Wednesday was a day off, so I connected with my long-time bro, guitarist Brett Garsed.  We took a drive out to his place (about 90 mins outside of Melbourne) and had a fantastic day catching up on all things past, present and future.  We have so much history together as friends and colleagues.  Always great to see family.

castletripNice countryside, en route to Brett’s crib…
BRandbrettWith Brett Garsed, lifelong friend, band-mate,
and one of the world’s greatest guitarists

Thursday was a show day in Melbourne at the infamous Prince Bandroom.   But first, of course, I had to catch the local gym for an afternoon pump.  I would’ve grabbed a token pic or two of this health club, but I think I was still in shock from paying $25 for a day-pass to this motherfucker!  And yes, the Australian dollar is pretty much neck-to-neck with the US at the moment, so that was basically $25 US for a quick one-hour workout.   And therein lies the only real downside to the land of Aus:  You will drop some bank there.

parkOcean front park, on the way to the gym

The show was cool, the crowd was loud, and the band played well (which, once again, was Lita, me, Marty O’Brien on bass and Mitch Perry on guitar). The Australia set ran the gamut of Lita’s career, all the way back from the beginning, though the latest record.

melliveshot3Pic courtesy of Heavy Magazine

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Cherry Bomb!

Particularly of note was the fact that we played a couple Runaways tunes.  Lita Ford – for those living under a proverbial rock in the history of rock department – was lead guitarist for the iconic all-female 70’s band.  But this is the first time Lita has ever performed any of The Runaway’s tunes live as a solo artist, and she sang the shit out of them.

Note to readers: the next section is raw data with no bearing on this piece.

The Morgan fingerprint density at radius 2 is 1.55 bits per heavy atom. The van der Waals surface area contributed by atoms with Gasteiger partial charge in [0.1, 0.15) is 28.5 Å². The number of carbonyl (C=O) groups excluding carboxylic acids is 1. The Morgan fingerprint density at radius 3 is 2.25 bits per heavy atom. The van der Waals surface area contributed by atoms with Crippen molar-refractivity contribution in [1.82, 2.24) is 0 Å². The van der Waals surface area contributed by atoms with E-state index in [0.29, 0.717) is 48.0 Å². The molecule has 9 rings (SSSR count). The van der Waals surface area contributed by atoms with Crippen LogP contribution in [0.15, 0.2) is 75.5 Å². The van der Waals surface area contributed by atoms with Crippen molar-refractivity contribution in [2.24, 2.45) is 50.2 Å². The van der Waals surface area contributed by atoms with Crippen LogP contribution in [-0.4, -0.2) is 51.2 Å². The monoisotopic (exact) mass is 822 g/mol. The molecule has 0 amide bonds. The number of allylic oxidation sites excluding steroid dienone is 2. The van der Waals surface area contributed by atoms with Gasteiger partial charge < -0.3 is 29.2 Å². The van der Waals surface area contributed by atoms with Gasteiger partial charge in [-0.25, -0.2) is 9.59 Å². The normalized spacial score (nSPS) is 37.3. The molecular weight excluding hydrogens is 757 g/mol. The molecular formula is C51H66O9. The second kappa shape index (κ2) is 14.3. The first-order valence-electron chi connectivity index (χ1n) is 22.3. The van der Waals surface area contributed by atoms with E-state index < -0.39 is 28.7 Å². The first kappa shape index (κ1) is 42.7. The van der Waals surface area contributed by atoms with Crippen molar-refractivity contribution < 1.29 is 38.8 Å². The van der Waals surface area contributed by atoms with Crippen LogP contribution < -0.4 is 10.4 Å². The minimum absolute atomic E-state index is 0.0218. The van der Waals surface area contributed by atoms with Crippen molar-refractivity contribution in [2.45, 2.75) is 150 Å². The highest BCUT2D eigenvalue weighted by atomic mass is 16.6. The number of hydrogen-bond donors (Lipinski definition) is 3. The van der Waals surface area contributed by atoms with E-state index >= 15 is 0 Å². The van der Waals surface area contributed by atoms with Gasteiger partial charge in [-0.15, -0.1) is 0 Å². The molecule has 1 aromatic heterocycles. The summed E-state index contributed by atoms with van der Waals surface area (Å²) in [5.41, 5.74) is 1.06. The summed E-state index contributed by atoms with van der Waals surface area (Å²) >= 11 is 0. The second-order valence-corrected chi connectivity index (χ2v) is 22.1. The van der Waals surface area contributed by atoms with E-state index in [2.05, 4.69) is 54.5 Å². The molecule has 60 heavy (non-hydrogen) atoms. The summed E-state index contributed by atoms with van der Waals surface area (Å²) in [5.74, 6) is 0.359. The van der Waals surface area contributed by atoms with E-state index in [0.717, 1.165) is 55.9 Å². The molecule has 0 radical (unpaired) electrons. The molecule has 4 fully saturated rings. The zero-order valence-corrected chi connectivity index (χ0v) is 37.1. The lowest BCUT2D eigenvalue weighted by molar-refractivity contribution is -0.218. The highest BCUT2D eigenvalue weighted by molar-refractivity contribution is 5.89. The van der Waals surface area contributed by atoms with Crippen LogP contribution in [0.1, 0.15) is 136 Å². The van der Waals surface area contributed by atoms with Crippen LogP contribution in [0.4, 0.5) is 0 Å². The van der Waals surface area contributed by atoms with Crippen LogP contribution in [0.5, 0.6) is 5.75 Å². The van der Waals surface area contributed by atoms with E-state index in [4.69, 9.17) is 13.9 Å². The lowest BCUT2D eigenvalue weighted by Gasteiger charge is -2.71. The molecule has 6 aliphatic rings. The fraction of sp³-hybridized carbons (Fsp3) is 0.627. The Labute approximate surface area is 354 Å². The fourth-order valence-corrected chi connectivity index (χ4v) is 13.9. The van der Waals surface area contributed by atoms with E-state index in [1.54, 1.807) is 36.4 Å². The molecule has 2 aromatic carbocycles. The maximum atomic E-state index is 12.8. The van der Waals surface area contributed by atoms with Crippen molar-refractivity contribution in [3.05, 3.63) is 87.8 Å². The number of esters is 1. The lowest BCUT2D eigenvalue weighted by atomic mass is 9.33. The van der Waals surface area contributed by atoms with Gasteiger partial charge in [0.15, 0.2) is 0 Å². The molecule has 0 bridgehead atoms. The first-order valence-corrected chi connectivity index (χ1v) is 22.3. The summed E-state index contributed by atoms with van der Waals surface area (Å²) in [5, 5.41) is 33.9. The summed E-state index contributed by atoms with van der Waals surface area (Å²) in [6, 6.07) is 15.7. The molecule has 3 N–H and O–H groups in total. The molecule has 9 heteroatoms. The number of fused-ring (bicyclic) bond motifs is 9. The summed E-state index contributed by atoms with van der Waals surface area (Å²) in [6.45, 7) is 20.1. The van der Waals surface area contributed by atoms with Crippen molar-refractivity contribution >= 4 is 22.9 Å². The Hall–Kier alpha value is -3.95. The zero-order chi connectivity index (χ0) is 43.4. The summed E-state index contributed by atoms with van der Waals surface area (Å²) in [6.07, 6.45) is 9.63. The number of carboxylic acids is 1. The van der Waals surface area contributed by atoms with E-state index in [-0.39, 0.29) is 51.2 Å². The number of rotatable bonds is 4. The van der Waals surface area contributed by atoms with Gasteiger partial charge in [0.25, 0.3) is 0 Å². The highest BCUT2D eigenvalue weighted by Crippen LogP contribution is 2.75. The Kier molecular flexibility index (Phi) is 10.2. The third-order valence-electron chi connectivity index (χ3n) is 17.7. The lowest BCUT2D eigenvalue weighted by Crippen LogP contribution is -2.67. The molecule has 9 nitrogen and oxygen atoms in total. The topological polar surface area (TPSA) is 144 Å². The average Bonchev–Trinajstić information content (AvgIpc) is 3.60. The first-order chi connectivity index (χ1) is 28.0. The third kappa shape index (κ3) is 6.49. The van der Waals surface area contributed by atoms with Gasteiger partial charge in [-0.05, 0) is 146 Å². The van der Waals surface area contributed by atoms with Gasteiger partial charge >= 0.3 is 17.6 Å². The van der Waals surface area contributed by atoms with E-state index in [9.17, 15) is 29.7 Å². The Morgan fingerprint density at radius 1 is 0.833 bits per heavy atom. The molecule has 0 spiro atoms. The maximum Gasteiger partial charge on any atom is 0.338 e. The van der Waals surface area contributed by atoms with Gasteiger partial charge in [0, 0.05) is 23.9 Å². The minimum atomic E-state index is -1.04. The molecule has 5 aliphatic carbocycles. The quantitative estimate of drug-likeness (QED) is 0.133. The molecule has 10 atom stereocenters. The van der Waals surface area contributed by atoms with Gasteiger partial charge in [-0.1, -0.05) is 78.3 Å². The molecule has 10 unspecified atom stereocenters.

melliveshot2Pic courtesy of Heavy Magazine

It was trippy to play “Cherry Bomb” and “Black Leather” (the latter written for The Runaways by Steve Jones, and also covered by the Sex Pistols).  If you would’ve told me as a young drummer back in the 70’s, at the height of The Runaway’s fame, that I would be playing “Cherry Bomb” with Lita Ford in Australia 37 years in the future, I doubt I would’ve believed you.  But hey – there we were, throwin’ that shit down hard!

melliveshot1Pic courtesy of Heavy Magazine

The interesting thing drumming-wise about these tunes is the two different sides of a punk feel you have going on.  “Cherry Bomb” needs to feel more classic punk, with a bit of urgency, and a looser, garage band kind of feel.  “Black Leather” needs to be sleazier, with a deeper pocket, and a little more snap to it, but still with that punk edginess.  Seems like it all worked out.

Here’s a vid of “Cherry Bomb” and “Black Leather,” back-to-back, floating around YouTube right now… just to give you a vibe.

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Sydney

sydneyhotelRight through the glass of my hotel window, early evening…

We traveled on our day off, so we got into Sydney late afternoon.  It’s always a struggle for me to decide whether to engage a new city for a little adventure, or stay in my room and hit the practice pad or pull out the laptop and work on a writing project… or even go find a gym.  In other words, all the shit I would be doing back home, anyway.  On this night, I chose the latter.

Meanwhile, my comrades jumped out to the renowned Sydney Opera House to catch the season opening of “Vivid Sydney.” This is an annual event built around a stunning visual arts display where the Opera House and other downtown buildings become 3-D “canvases” to this breathtaking, high-powered projection imagery.  Apparently, the gang pulled up exactly five minutes before it began.

Here are a couple images that our bassist Marty O’Brien grabbed on his iPhone from the evening.  Ok… so I probably fucked up!  I should’ve gone.

martysyd1From the collection of Marty O’Brien
martysyd2From the collection of Marty O’Brien – The Opera House!

The next day I trained at the University of Sydney, right near the hotel.  Facilities were decent.